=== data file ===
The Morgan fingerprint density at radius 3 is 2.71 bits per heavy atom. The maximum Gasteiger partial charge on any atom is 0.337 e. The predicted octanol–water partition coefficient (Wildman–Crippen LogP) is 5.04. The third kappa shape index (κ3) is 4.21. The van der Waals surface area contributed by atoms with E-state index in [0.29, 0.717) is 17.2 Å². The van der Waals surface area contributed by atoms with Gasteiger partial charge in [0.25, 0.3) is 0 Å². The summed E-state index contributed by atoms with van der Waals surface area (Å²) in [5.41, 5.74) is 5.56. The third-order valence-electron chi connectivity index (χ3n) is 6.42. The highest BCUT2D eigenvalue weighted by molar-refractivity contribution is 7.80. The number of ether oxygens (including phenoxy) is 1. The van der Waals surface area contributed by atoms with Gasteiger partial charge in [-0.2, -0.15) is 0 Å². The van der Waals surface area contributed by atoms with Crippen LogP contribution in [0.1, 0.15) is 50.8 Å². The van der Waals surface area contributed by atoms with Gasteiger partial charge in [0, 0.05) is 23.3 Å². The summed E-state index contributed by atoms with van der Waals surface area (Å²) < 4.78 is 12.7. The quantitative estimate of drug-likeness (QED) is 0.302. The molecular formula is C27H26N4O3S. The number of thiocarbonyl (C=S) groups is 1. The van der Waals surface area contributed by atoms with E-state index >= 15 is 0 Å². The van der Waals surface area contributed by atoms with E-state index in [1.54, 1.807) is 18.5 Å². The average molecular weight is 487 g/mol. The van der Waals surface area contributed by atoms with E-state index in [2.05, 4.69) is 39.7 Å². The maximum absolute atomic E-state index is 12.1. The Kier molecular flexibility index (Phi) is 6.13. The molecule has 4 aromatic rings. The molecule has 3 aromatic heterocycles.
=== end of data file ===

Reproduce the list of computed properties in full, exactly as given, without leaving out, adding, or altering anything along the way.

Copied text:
The Morgan fingerprint density at radius 3 is 2.71 bits per heavy atom. The maximum Gasteiger partial charge on any atom is 0.337 e. The predicted octanol–water partition coefficient (Wildman–Crippen LogP) is 5.04. The third kappa shape index (κ3) is 4.21. The van der Waals surface area contributed by atoms with E-state index in [0.29, 0.717) is 17.2 Å². The van der Waals surface area contributed by atoms with Gasteiger partial charge in [0.25, 0.3) is 0 Å². The summed E-state index contributed by atoms with van der Waals surface area (Å²) in [5.41, 5.74) is 5.56. The third-order valence-electron chi connectivity index (χ3n) is 6.42. The highest BCUT2D eigenvalue weighted by molar-refractivity contribution is 7.80. The number of ether oxygens (including phenoxy) is 1. The van der Waals surface area contributed by atoms with Gasteiger partial charge in [-0.2, -0.15) is 0 Å². The van der Waals surface area contributed by atoms with Crippen LogP contribution in [0.1, 0.15) is 50.8 Å². The van der Waals surface area contributed by atoms with Gasteiger partial charge in [0, 0.05) is 23.3 Å². The summed E-state index contributed by atoms with van der Waals surface area (Å²) < 4.78 is 12.7. The quantitative estimate of drug-likeness (QED) is 0.302. The molecular formula is C27H26N4O3S. The number of thiocarbonyl (C=S) groups is 1. The van der Waals surface area contributed by atoms with E-state index >= 15 is 0 Å². The van der Waals surface area contributed by atoms with E-state index in [1.54, 1.807) is 18.5 Å². The average molecular weight is 487 g/mol. The van der Waals surface area contributed by atoms with E-state index in [2.05, 4.69) is 39.7 Å². The maximum absolute atomic E-state index is 12.1. The Kier molecular flexibility index (Phi) is 6.13. The molecule has 4 aromatic rings. The molecule has 3 aromatic heterocycles.